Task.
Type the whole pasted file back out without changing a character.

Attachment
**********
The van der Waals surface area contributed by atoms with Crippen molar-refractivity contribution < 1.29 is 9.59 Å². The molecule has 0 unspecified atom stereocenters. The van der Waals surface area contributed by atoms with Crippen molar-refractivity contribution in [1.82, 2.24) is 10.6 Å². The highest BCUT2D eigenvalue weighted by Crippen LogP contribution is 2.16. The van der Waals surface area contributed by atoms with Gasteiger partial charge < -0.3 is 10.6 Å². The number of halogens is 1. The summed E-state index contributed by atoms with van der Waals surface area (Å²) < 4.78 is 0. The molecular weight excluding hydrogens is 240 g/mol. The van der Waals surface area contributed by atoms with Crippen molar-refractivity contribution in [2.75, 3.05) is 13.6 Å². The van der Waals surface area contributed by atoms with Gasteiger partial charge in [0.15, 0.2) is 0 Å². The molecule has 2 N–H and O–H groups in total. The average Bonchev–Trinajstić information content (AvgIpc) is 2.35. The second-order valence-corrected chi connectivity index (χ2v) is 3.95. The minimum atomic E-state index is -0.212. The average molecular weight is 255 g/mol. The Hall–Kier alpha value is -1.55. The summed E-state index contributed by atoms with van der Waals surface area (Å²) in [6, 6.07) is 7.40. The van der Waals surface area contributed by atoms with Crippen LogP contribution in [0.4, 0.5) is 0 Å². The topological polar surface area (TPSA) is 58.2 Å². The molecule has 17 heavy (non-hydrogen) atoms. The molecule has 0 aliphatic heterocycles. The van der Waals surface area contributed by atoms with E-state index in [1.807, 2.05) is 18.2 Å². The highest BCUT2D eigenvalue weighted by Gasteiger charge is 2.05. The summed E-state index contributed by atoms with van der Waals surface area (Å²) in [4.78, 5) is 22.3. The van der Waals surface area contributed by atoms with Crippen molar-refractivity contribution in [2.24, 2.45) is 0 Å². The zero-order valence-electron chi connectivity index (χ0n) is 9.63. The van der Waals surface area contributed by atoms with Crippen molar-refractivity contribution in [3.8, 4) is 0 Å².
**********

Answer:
The van der Waals surface area contributed by atoms with Crippen molar-refractivity contribution < 1.29 is 9.59 Å². The molecule has 0 unspecified atom stereocenters. The van der Waals surface area contributed by atoms with Crippen molar-refractivity contribution in [1.82, 2.24) is 10.6 Å². The highest BCUT2D eigenvalue weighted by Crippen LogP contribution is 2.16. The van der Waals surface area contributed by atoms with Gasteiger partial charge < -0.3 is 10.6 Å². The number of halogens is 1. The summed E-state index contributed by atoms with van der Waals surface area (Å²) < 4.78 is 0. The molecular weight excluding hydrogens is 240 g/mol. The van der Waals surface area contributed by atoms with Crippen molar-refractivity contribution in [2.75, 3.05) is 13.6 Å². The van der Waals surface area contributed by atoms with Gasteiger partial charge in [0.15, 0.2) is 0 Å². The molecule has 2 N–H and O–H groups in total. The average Bonchev–Trinajstić information content (AvgIpc) is 2.35. The second-order valence-corrected chi connectivity index (χ2v) is 3.95. The minimum atomic E-state index is -0.212. The average molecular weight is 255 g/mol. The Hall–Kier alpha value is -1.55. The summed E-state index contributed by atoms with van der Waals surface area (Å²) in [6, 6.07) is 7.40. The van der Waals surface area contributed by atoms with Crippen LogP contribution in [0.4, 0.5) is 0 Å². The topological polar surface area (TPSA) is 58.2 Å². The molecule has 17 heavy (non-hydrogen) atoms. The molecule has 0 aliphatic heterocycles. The van der Waals surface area contributed by atoms with E-state index in [1.807, 2.05) is 18.2 Å². The highest BCUT2D eigenvalue weighted by Gasteiger charge is 2.05. The summed E-state index contributed by atoms with van der Waals surface area (Å²) in [4.78, 5) is 22.3. The van der Waals surface area contributed by atoms with Crippen molar-refractivity contribution in [2.24, 2.45) is 0 Å². The zero-order valence-electron chi connectivity index (χ0n) is 9.63. The van der Waals surface area contributed by atoms with Crippen molar-refractivity contribution in [3.8, 4) is 0 Å².